Find Information About:

Drugs & Supplements

Get information and reviews on prescription drugs, over-the-counter medications, vitamins, and supplements. Search by name or medical condition.

Pill Identifier

Pill Identifier

Having trouble identifying your pills?

Enter the shape, color, or imprint of your prescription or OTC drug. Our pill identification tool will display pictures that you can compare to your pill.

Get Started

My Medicine

Save your medicine, check interactions, sign up for FDA alerts, create family profiles and more.

Get Started

WebMD Health Experts and Community

Talk to health experts and other people like you in WebMD's Communities. It's a safe forum where you can create or participate in support groups and discussions about health topics that interest you.

  • Second Opinion

    Second Opinion

    Read expert perspectives on popular health topics.

  • Community


    Connect with people like you, and get expert guidance on living a healthy life.

Got a health question? Get answers provided by leading organizations, doctors, and experts.

Get Answers

Sign up to receive WebMD's award-winning content delivered to your inbox.

Sign Up

Healthy Cats

Select An Article
Font Size

Bonding with Your New Kitten

You’ve brought home a new kitten, and you want it to grow into a loving, happy member of your family. Rolan Tripp answers questions on how to make it happen.


Q: At what age should I start introducing the kitten to my other pets, and how should I do that?

A: The best time is between 3-7 weeks. But if it’s later than that, it can still be done. One of the biggest mistakes people make is letting the dog meet the new kitten at the front door. That’s a horrible thing to do to the cat and the dog. The front door is the main spot where the dog defends his property. Instead, wait until both are relaxed, then, with the dog on a leash, rub the body of the kitten on the dog. What we want here is scent transfer. While you do this, give the dog treats. You want the dog to think good things happen when the kitten is around.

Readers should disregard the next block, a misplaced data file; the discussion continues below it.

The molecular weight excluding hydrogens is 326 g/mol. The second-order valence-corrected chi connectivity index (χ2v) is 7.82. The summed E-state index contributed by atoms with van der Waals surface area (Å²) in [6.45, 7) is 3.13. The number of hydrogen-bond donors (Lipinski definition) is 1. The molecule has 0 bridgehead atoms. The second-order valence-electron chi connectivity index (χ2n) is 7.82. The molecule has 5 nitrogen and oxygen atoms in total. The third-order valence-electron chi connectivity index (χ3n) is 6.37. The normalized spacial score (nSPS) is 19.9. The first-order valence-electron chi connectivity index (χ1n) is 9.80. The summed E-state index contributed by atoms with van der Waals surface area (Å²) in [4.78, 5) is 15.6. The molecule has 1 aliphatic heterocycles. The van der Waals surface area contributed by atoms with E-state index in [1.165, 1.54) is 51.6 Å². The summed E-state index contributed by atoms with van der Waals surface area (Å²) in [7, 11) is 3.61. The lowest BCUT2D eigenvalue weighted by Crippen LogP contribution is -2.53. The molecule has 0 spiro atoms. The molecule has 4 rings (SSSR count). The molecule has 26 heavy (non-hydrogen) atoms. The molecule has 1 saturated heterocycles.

And do not let the dog chase the cat. That’s another big mistake people make. If the dog chases the cat, interrupt it every time. That’s very stressful to the cat and quickly establishes a bad pattern with the dog.

Introducing a new cat to the resident cat can be a bit harder. I recommend starting with feeding the cats on either side of a door. Make sure your cat is hungry, and throw some good treats in with the food. Again, we want the animal to think that good things happen when the kitten is around.

If there is hissing and growling, back the bowls up until it stops and then slowly move them closer each time you feed them. But if everyone is relaxed, you can proceed with introductions.

When you do finally get them together, have little pieces of turkey, chicken, hotdogs, or whatever they like and keep feeding them that.

Q: My kitten is biting and scratching! What can I do to make him stop?

A: Rough hand boxing with a cat is a recipe for an aggressive cat that will bite and scratch you and everyone else. Instead, train your kitten not to bite hard or scratch. There’s a concept called bite pressure inhibition training. The way it works is, when the kitten playfully grabs your hand and bites down on it, you yelp, cry, and stop playing. What I tell people is, think of the most pressure you’d want your cat to use on a 1-year-old baby and use that as your point of reference. So it’s not how hard you’ll let them bite you, but how hard would you let them bite a 1-year-old?

Next Article:

Today on WebMD

cat at table
What's safe for them to eat?
Maine Coon cat breed
What they do and why cats have them.
Kitten in litterbox
How to solve them.
cat meowing
Why some cats are so talkative
cat on couch
Kitten using litter box
sleeping kitten
sad kitten looking at milk glass
cat at table
muddy dog on white sofa
Maine Coon cat breed
Pets: Behavior Problems in Cats